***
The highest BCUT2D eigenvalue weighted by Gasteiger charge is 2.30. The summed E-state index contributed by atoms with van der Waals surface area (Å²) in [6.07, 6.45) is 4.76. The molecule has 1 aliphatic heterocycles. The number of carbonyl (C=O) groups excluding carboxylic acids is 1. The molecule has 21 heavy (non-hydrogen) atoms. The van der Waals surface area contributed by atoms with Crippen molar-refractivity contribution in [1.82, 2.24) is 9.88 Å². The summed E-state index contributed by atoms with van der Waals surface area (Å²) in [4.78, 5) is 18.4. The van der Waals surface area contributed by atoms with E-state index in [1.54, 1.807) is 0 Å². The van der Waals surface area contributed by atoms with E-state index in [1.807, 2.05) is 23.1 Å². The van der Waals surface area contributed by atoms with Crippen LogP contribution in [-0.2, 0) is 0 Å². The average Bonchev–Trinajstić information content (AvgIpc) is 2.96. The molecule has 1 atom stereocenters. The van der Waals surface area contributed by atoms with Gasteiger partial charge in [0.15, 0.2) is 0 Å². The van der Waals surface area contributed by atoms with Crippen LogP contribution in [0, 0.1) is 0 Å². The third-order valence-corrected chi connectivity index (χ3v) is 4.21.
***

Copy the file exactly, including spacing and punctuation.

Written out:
The highest BCUT2D eigenvalue weighted by Gasteiger charge is 2.30. The summed E-state index contributed by atoms with van der Waals surface area (Å²) in [6.07, 6.45) is 4.76. The molecule has 1 aliphatic heterocycles. The number of carbonyl (C=O) groups excluding carboxylic acids is 1. The molecule has 21 heavy (non-hydrogen) atoms. The van der Waals surface area contributed by atoms with Crippen molar-refractivity contribution in [1.82, 2.24) is 9.88 Å². The summed E-state index contributed by atoms with van der Waals surface area (Å²) in [4.78, 5) is 18.4. The van der Waals surface area contributed by atoms with E-state index in [1.54, 1.807) is 0 Å². The van der Waals surface area contributed by atoms with E-state index in [1.807, 2.05) is 23.1 Å². The van der Waals surface area contributed by atoms with Crippen LogP contribution in [-0.2, 0) is 0 Å². The average Bonchev–Trinajstić information content (AvgIpc) is 2.96. The molecule has 1 atom stereocenters. The van der Waals surface area contributed by atoms with Gasteiger partial charge in [0.15, 0.2) is 0 Å². The van der Waals surface area contributed by atoms with Crippen LogP contribution in [0, 0.1) is 0 Å². The third-order valence-corrected chi connectivity index (χ3v) is 4.21.